January 15, 2014
I have no allegiance to any market. I neither favor the long or short side. All I am ever doing is trying to make the right choice about which way (and importantly, is it now?) any market is heading.
These are ideas that I think have potentially large payoffs going forward from here…with a bit of my reasoning as to why I like these ideas…It goes without saying that just because I think these trades could produce large profits does not mean they will. As always, I might be dead wrong and if I am you will probably lose money.
Buy Treasury Bonds
This goes dead opposite what seemingly 99% of
Wall Street is telling you.
I am not buying bonds just because I am generally regarded as ever the contrarian. I am buying them because the so massively popular supposed “logic” that “rates have to go up” (and Bonds go down) simply because the Fed has begun to taper is ludicrous, just more of the typical myopic, wrong way reasoning that is forever being spewed out by the banks and brokerage houses. WHEN have they ever steered you right? How many times do you have to buy in to their erroneous thinking to understand that just because some joker (but articulate, well dressed, personable) has been classified as an “analyst” DOESN’T mean he has a CLUE as to what to do with your money…doesn’t have the smallest inkling of what direction the markets are heading? These are just guys with jobs who probably haven’t received their title due to any special acumen. They are just people to whom some boss once said, “Harry, we want you to bone up on interest rates and be our ‘expert opinion’. “. Virtually ALL of those guys you see on TV and the internet got there the same way. They are basically sheep and they sound good. They generally know everything about whatever their area of “expertise” is, except for one small detail: Which way the market will go.
Excuse the tirade but I LONG ago realized, while working 11 years inside the brokerage house environment, the overwhelming majority of those oh-so-polished and well spoken mouthpieces actually don’t know squat about the markets…And I therefore trained myself to recognize when they were unanimously trumpeting the same sheep-to-the-slaughter “logic”. Just like Dotcom Crash, or the Mortgage Debacle, or Stocks in 2008, or Gold a year ago, or 100’s of other major occasions, THEY DON’T KNOW…And right now, and maybe I’m the old fool here, but I AM FERVENTLY OF THE OPINION THEY ONCE AGAIN HAVE IT BACKWARDS ABOUT INTEREST RATES AND THE BOND MARKET. RATES DON’T HAVE TO GO UP AND BONDS DON’T HAVE TO GO DOWN…AND FURTHERMORE, WHAT CAN BE IS BONDS ARE IMMEDIATELY READY TO RALLY QUITE SHARPLY FROM CURRENT LEVELS.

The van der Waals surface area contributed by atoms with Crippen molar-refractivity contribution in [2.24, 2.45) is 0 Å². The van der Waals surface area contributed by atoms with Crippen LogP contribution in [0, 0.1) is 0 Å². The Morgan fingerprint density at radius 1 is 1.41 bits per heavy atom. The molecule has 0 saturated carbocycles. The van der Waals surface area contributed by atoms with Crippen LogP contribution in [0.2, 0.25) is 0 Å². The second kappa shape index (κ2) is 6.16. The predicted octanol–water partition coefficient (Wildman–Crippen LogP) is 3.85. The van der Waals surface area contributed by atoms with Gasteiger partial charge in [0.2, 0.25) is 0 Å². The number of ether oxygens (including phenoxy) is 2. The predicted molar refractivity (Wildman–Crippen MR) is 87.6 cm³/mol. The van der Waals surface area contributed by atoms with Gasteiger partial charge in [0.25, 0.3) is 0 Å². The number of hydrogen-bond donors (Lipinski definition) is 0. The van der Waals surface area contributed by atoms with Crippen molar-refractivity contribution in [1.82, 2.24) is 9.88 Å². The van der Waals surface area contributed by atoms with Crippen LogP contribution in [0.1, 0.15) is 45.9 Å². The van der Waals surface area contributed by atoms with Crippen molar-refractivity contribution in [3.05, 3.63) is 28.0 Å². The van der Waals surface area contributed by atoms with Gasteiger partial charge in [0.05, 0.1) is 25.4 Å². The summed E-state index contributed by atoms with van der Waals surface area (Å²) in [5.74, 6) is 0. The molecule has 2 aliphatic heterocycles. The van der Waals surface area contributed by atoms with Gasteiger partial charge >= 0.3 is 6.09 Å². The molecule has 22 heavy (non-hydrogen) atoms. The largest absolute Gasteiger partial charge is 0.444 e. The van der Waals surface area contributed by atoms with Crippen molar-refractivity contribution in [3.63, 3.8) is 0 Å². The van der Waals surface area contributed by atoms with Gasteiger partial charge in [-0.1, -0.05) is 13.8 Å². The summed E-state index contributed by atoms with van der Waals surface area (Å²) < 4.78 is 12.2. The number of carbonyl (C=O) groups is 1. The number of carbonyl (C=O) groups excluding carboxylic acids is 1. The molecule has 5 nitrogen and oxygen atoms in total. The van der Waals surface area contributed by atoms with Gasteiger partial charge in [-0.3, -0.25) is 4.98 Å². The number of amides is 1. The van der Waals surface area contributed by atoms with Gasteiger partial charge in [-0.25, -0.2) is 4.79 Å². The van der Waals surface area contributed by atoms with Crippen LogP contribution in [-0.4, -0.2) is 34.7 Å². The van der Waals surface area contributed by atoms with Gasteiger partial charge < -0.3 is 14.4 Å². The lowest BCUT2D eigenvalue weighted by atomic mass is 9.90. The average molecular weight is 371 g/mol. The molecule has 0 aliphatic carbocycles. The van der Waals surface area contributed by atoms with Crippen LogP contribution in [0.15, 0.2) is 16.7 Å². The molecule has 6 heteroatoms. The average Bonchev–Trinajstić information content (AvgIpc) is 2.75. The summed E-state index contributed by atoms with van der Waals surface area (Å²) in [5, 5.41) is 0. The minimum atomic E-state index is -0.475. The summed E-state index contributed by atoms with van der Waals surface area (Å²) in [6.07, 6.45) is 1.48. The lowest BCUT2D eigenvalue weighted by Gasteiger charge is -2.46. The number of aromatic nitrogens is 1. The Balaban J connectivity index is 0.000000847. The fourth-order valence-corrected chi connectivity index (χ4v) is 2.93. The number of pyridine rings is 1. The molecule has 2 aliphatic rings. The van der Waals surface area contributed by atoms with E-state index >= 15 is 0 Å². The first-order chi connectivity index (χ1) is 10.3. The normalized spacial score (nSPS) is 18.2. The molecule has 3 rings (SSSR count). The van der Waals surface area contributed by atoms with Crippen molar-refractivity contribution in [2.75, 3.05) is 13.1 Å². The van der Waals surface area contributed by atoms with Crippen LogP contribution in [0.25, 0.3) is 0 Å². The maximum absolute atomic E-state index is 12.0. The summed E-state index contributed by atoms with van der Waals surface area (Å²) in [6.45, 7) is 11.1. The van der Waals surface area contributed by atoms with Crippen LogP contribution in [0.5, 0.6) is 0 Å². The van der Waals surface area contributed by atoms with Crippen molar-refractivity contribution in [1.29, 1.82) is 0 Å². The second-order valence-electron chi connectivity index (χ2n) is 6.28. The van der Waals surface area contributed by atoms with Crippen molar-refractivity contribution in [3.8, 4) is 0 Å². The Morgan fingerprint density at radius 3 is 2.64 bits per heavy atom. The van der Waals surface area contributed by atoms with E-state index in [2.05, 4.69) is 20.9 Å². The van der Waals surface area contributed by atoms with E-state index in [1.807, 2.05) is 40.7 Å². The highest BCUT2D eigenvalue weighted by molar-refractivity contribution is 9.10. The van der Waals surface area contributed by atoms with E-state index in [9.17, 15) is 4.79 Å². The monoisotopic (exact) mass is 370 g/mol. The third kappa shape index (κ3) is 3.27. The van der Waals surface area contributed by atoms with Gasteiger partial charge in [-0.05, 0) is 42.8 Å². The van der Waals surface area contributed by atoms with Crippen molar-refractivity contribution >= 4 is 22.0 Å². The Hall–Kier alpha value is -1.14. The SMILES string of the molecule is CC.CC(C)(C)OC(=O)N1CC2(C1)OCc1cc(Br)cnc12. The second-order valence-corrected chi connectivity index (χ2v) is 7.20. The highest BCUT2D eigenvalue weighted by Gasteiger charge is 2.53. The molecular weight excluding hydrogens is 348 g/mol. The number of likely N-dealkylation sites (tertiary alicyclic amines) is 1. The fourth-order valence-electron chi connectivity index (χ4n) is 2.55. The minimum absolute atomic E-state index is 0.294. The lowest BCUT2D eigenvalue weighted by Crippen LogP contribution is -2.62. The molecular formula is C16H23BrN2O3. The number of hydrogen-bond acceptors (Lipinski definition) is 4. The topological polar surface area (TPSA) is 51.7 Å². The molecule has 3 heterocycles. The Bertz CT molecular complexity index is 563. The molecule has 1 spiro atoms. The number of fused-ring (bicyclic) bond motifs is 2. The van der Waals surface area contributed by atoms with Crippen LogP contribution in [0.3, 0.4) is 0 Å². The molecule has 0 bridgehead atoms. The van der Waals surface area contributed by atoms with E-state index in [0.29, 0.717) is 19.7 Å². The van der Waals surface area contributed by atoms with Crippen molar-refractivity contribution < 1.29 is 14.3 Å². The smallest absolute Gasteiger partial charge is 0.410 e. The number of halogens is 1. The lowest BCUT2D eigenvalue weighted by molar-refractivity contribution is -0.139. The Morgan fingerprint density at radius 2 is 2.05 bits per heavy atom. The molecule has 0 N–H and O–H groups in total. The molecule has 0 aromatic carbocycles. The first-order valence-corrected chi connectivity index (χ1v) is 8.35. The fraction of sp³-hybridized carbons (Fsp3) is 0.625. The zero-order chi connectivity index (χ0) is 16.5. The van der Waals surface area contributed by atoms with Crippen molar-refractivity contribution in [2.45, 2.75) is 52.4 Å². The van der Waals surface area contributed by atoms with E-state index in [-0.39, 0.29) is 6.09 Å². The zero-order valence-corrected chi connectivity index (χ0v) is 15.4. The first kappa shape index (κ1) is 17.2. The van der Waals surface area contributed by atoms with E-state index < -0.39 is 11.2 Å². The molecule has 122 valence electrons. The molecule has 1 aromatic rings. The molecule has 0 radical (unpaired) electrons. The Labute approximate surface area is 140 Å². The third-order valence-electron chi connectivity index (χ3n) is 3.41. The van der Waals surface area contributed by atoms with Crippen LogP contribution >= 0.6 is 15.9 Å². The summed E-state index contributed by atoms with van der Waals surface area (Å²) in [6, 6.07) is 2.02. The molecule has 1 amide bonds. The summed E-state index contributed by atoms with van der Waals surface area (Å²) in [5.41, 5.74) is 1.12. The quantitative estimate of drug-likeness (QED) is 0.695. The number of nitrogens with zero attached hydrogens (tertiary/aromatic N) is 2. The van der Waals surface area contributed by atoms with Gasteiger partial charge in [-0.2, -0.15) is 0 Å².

If you want MY full blown logic, you can read my recent newsletters, http://www.crokerrhyne.com/newsletters/12-21-13.htm , but here are a few very quick reasons:
There are many billions of dollars, every day on the planet, that are going to buy Treasuries and other quality long term paper….TODAY…no matter what the interest rate it is earning.
The Fed’s $4 billion a day is a drop in the bucket compared to the almost $900 Billion that is traded, DAILY, in fixed income just here in the USA…not to mention what gets traded each day on the rest of the planet.
The Baby Boomers have been major consumers and major equity buyers for decades. Now they are/will be buying Bonds…and NOT for just the next year or two.
Inflation is non-existent and if all the Fed’s fiscal pumping didn’t produce inflation, what will?
Anyone who is reading this must have some understanding of how this game works on occasion…How you finally reach that point in a market where price action and all those “experts” touting the same story ends up with EVERYBODY loaded up on the idea, and everybody jumping on ALL the bandwagons heading in the same direction…And then the market turns…and goes viciously against them all…If this isn’t the Bond market right now, then I’ll be willing to admit I’m the one who doesn’t have a clue about the markets.
Aside from the fact you can read that foregone conclusion, “Now that rates are headed higher”, in seemingly every financial article ever published today, the total unanimity of bearish opinion can also be easily seen in the Ten Year Note Commitment of Traders chart following here…which is about as clear a picture of which way interest rate traders (the biggest sheep in the markets I think) are leaning as you could ever get…